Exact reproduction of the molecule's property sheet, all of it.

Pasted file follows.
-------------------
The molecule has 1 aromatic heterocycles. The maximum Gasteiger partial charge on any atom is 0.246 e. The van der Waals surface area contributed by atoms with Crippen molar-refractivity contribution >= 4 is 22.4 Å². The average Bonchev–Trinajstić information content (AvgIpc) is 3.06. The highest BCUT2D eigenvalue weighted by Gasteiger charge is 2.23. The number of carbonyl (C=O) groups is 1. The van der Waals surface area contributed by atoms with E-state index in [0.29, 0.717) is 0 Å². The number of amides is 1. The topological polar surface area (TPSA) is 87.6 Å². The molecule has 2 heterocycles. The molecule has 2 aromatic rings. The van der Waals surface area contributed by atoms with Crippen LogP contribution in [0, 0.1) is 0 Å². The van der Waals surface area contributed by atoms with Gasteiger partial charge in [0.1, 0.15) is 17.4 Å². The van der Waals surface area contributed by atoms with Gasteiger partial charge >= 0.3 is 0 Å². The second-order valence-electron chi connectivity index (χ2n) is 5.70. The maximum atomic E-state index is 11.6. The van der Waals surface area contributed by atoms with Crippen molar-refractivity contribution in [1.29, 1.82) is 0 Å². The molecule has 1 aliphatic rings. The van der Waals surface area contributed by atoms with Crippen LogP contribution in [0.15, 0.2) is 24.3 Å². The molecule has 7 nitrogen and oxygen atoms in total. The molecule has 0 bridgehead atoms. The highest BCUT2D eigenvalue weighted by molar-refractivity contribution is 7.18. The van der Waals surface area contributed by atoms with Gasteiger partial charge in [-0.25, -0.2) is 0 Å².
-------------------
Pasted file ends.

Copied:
The molecule has 1 aromatic heterocycles. The maximum Gasteiger partial charge on any atom is 0.246 e. The van der Waals surface area contributed by atoms with Crippen molar-refractivity contribution >= 4 is 22.4 Å². The average Bonchev–Trinajstić information content (AvgIpc) is 3.06. The highest BCUT2D eigenvalue weighted by Gasteiger charge is 2.23. The number of carbonyl (C=O) groups is 1. The van der Waals surface area contributed by atoms with E-state index in [0.29, 0.717) is 0 Å². The number of amides is 1. The topological polar surface area (TPSA) is 87.6 Å². The molecule has 2 heterocycles. The molecule has 2 aromatic rings. The van der Waals surface area contributed by atoms with Crippen LogP contribution in [0, 0.1) is 0 Å². The van der Waals surface area contributed by atoms with Gasteiger partial charge in [0.1, 0.15) is 17.4 Å². The van der Waals surface area contributed by atoms with Gasteiger partial charge >= 0.3 is 0 Å². The second-order valence-electron chi connectivity index (χ2n) is 5.70. The maximum atomic E-state index is 11.6. The van der Waals surface area contributed by atoms with Crippen molar-refractivity contribution in [1.29, 1.82) is 0 Å². The molecule has 1 aliphatic rings. The van der Waals surface area contributed by atoms with Crippen LogP contribution in [0.15, 0.2) is 24.3 Å². The molecule has 7 nitrogen and oxygen atoms in total. The molecule has 0 bridgehead atoms. The highest BCUT2D eigenvalue weighted by molar-refractivity contribution is 7.18. The van der Waals surface area contributed by atoms with Gasteiger partial charge in [-0.25, -0.2) is 0 Å².